We have a tendency to think in terms of doing and not in terms of being. We think that when we’re not doing anything, we’re wasting our time. But that’s not true. Our time is first of all for us to be. To be what? To be alive, to be peaceful, to be joyful, to be loving. And this is what the world needs the most.
We can gain great experience and training from our relationships with our enemies. It is in relation to enemies that we can primarily practice patience and tolerance and thus reduce the burden of anger and hatred.
We are asking a much more fundamental, deeper question: Why is man against man? Aren’t you against somebody? Aren’t you violent? And you are the whole of humanity. I know we like to think we are separate individuals, private souls—but we are not. You are the rest of mankind because you suffer, agonize, are lonely, depressed like all the rest. So you are basically, fundamentally the rest of mankind. You are humanity, and you are, whether you like it or not, in the global sense.
If you have no love—do what you will, go after all the gods on earth, do all the social activities, try to reform the poor, enter politics, write books, write poems—you are a dead human being. Without love your problems will increase, multiply endlessly. And with love, do what you will, there is no risk, there is no conflict. Then love is the essence of virtue.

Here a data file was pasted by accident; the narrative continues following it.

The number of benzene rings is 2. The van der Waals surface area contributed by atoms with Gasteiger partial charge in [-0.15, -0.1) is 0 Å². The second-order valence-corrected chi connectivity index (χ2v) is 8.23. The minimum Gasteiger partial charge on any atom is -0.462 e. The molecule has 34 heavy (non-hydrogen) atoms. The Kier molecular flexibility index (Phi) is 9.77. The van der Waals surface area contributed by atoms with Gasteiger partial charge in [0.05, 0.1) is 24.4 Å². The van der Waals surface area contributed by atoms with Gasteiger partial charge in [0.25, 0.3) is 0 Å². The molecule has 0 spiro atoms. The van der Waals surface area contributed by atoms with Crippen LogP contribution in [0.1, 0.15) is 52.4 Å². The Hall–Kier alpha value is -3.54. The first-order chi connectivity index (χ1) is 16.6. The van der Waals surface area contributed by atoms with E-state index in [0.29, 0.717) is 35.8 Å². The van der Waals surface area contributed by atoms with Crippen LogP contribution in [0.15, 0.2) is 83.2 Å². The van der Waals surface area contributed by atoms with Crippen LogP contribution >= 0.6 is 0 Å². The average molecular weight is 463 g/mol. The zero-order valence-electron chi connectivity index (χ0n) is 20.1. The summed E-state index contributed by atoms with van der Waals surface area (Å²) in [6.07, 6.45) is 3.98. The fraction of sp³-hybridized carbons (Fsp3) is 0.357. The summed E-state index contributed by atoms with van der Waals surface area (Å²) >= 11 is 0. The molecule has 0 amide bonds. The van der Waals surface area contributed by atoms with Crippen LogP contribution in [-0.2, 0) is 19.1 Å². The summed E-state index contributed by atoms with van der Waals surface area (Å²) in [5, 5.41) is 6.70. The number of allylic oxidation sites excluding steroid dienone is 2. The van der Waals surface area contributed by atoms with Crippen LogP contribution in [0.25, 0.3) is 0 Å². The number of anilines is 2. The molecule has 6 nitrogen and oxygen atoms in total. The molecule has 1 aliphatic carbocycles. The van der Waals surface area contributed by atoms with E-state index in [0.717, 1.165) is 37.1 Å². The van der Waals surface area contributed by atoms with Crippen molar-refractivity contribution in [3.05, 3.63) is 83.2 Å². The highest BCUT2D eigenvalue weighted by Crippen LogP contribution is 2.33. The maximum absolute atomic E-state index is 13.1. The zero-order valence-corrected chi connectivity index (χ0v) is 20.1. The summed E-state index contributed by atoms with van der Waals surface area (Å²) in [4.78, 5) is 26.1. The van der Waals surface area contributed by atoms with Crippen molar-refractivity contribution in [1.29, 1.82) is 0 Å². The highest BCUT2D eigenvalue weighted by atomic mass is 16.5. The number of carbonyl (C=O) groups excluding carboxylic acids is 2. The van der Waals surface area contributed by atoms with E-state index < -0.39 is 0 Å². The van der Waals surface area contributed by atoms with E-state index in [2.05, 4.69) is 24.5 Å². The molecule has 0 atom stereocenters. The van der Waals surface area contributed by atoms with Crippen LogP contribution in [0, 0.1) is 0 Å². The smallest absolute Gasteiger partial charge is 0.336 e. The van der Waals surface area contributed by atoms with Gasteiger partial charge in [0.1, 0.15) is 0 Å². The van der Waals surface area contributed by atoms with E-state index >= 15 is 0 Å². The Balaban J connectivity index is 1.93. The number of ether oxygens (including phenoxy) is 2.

You have to voluntarily examine your life, not condemn it, not say this is right or this is wrong but look. When you do look in that way, you will find that you look with eyes that are full of affection—not with condemnation, not with judgement, but with care. You look at yourself with care and therefore with immense affection—and it is only when there is great affection and love that you see the total existence of life.